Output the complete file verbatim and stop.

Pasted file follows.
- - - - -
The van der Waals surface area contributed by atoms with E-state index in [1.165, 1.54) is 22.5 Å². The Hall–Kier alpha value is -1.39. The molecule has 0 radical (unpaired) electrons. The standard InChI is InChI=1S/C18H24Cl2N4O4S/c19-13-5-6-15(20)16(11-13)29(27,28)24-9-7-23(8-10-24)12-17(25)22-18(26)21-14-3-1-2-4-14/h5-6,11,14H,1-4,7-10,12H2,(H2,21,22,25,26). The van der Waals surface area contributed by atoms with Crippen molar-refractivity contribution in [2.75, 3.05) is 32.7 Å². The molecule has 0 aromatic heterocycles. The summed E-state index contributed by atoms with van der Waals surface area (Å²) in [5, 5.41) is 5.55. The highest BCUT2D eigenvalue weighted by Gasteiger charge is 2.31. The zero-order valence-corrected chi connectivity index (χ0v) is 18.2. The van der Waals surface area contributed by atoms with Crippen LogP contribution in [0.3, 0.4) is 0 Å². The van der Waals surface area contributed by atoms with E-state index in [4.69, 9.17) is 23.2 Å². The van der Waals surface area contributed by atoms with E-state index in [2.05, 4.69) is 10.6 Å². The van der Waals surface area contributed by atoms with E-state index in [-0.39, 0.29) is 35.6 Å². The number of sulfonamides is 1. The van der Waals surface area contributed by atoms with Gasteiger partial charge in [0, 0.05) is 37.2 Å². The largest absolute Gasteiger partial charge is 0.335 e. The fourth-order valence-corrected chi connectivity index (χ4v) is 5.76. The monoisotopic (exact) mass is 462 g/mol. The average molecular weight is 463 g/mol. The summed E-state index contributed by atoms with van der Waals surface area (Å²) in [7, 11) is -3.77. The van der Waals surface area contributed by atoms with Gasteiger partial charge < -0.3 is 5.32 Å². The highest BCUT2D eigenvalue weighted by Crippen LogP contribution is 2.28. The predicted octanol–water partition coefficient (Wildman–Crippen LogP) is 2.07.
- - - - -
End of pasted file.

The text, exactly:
The van der Waals surface area contributed by atoms with E-state index in [1.165, 1.54) is 22.5 Å². The Hall–Kier alpha value is -1.39. The molecule has 0 radical (unpaired) electrons. The standard InChI is InChI=1S/C18H24Cl2N4O4S/c19-13-5-6-15(20)16(11-13)29(27,28)24-9-7-23(8-10-24)12-17(25)22-18(26)21-14-3-1-2-4-14/h5-6,11,14H,1-4,7-10,12H2,(H2,21,22,25,26). The van der Waals surface area contributed by atoms with Crippen molar-refractivity contribution in [2.75, 3.05) is 32.7 Å². The molecule has 0 aromatic heterocycles. The summed E-state index contributed by atoms with van der Waals surface area (Å²) in [5, 5.41) is 5.55. The highest BCUT2D eigenvalue weighted by Gasteiger charge is 2.31. The zero-order valence-corrected chi connectivity index (χ0v) is 18.2. The van der Waals surface area contributed by atoms with Crippen LogP contribution in [0.3, 0.4) is 0 Å². The van der Waals surface area contributed by atoms with E-state index in [4.69, 9.17) is 23.2 Å². The van der Waals surface area contributed by atoms with E-state index in [2.05, 4.69) is 10.6 Å². The van der Waals surface area contributed by atoms with E-state index in [-0.39, 0.29) is 35.6 Å². The number of sulfonamides is 1. The van der Waals surface area contributed by atoms with Gasteiger partial charge in [0, 0.05) is 37.2 Å². The largest absolute Gasteiger partial charge is 0.335 e. The fourth-order valence-corrected chi connectivity index (χ4v) is 5.76. The monoisotopic (exact) mass is 462 g/mol. The average molecular weight is 463 g/mol. The summed E-state index contributed by atoms with van der Waals surface area (Å²) in [7, 11) is -3.77. The van der Waals surface area contributed by atoms with Gasteiger partial charge < -0.3 is 5.32 Å². The highest BCUT2D eigenvalue weighted by Crippen LogP contribution is 2.28. The predicted octanol–water partition coefficient (Wildman–Crippen LogP) is 2.07.